Finance is the lifeblood of a modern economy. It is complex but essential. The Center for Analytical Finance (CAFIN) advances our understanding of financial market design, financial access, and large-scale risks to the financial system.
We use this increased understanding to educate future practitioners in the financial sector as a step toward improving the everyday functioning of the financial system and reducing the risk of future financial crises.
We seek to:
- Push the frontiers of financial knowledge
- Demystify financial markets and practitioners
- Teach modern finance in broader context to empower consumers in financial decision-making
- Show how to level the playing field, improving access to financial markets and services
- Identify problems in financial markets and how to fix them
- Bring experts from outside finance to provide context and unique skills
The center’s work encompasses research, dissemination, and education in three critical areas:
Financial innovation. Problems in financial markets can result not only from malfeasance, but from poor design of market institutions, especially in the presence of financial innovations. We focus on how to improve design in areas including high frequency trading, disclosure rules, pricing methods, and risk-control mechanisms.
Financial access. Technological innovations are expanding the potential for broader access to financial services. We focus on how to provide greater access to banking, start-up financing, and lending (including peer-to-peer lending and microfinance in developing countries).
Systemic risk. The global economic crisis of the last decade illustrates the danger of large-scale risks emanating from the financial system. We focus on understanding areas of risk that can snowball to threaten the global economy, including bank failure avalanches, currency contagion, and liquidity crises.
In all areas, the center utilizes its resources to:
- Support and enable research
- Provide a catalyst and focal point to bring people together
- Conduct seminars and workshops
- Identify problems in the financial markets and how to fix them
- Train the next generation of financial professionals
Answers from the Center Directors
What makes CAFIN’s work unique?
CAFIN is differentiated by both its broad scope and its specific approaches. Our broad scope is based on our consideration of overall community impacts of financial system, institutions, markets, regulations, and policies. Rather than treat finance as a narrow subfield, our group pushes for an overall understanding of the role of finance in the economy and the challenges associated with the functioning of financial markets. We drill down to specific, identifiable problems and develop solutions using frontier approaches.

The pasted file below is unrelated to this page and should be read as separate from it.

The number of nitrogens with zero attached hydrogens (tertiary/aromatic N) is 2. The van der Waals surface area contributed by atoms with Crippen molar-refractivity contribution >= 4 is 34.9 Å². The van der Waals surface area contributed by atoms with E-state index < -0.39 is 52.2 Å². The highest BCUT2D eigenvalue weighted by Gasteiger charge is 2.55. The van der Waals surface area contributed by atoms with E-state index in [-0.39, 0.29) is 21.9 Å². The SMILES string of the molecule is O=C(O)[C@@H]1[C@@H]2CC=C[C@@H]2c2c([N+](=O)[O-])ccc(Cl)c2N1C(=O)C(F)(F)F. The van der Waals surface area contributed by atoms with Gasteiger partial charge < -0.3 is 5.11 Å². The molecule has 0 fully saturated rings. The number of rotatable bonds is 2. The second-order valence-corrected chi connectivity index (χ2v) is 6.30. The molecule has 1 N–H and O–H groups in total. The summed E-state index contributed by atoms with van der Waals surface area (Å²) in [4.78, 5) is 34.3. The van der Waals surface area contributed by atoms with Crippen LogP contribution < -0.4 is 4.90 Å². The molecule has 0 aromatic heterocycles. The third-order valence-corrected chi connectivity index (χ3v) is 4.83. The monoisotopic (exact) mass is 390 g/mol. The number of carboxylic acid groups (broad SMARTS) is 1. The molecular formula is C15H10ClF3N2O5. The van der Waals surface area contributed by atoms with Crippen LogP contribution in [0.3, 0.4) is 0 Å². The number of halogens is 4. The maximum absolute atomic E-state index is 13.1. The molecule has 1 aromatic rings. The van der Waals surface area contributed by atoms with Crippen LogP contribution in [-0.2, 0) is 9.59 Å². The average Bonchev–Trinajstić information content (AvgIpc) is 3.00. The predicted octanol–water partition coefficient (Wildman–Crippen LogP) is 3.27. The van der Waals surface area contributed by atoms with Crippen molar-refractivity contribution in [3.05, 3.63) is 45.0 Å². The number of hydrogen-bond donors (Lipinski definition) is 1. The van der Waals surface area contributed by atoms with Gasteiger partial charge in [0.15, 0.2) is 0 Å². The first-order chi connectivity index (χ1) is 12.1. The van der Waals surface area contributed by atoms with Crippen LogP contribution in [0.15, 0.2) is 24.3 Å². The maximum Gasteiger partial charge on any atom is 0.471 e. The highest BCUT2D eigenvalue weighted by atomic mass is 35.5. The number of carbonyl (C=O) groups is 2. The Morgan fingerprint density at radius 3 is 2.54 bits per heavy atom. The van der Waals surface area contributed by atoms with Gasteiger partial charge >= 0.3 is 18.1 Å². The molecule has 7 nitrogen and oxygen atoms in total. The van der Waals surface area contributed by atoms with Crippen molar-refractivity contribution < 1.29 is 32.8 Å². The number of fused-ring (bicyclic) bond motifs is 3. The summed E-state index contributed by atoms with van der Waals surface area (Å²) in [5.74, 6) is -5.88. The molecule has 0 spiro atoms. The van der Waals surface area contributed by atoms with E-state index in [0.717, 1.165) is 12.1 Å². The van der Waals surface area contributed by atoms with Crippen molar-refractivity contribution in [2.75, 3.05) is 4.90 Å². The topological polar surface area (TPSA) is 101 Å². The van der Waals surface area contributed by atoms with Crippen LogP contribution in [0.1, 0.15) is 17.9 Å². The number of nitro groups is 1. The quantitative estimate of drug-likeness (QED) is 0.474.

What impact are we having?
Our research on the Flash Crash was widely cited in the media, and sought out by regulators and other analysts seeking to understand what had happened in 2010 and how future reoccurrences could be avoided. As the center grows over the next decade, we expect that its work will be increasingly influential, due to the combined expertise of the people involved.
Do you work with people beyond the university?
The center’s mission—to demystify and strengthen the working of the financial sector—makes collaborations with practitioners and regulatory institutions part of our natural evolution. We have hosted practitioners applying information technology to financial markets and regulators of those markets at our colloquia.
Making an impact
High Frequency Trading and Financial Market Design
This project is developing a flexible financial exchange that can host different market formats and simulate normal or stressful market conditions. It will be a platform for conducting laboratory experiments and public tournaments. CAFIN has provided seed funding, and the project has attracted favorable attention from officials in regulatory agencies (including the SEC and CFTC), major exchanges (including NASDAQ and EBS), trade groups (including HMA) and central banks (including Bundesbank). Preliminary results suggest that a proposed new market format may indeed reduce high frequency trading while improving liquidity and efficiency.
Financial Market Instabilities
This project examines causes of short-term market instability, such as the Flash Crash of May 2010, in which the Dow Jones Industrial Average lost about 1,000 points in just a few minutes. By examining order book data at the millisecond level, this research indicates that there are fragilities in how current market structures handle particular combinations of information flows and large sell orders. This suggests a deeper structural problem, rather than individual manipulation, as a cause of the Flash Crash.
The Difference Is You
With your help, CAFIN will accomplish these goals:
- Become a global hub for international financial thinkers
- Expand training of future practitioners in finance
- Develop and deliver a personal finance course for all UC Santa Cruz students, serving as a model for other UC campuses
- We depend on private donations to help fund the vital work we do. Thank you for your support!
“The difficulty lies, not in the new ideas, but in escaping from the old ones.” — John Maynard Keynes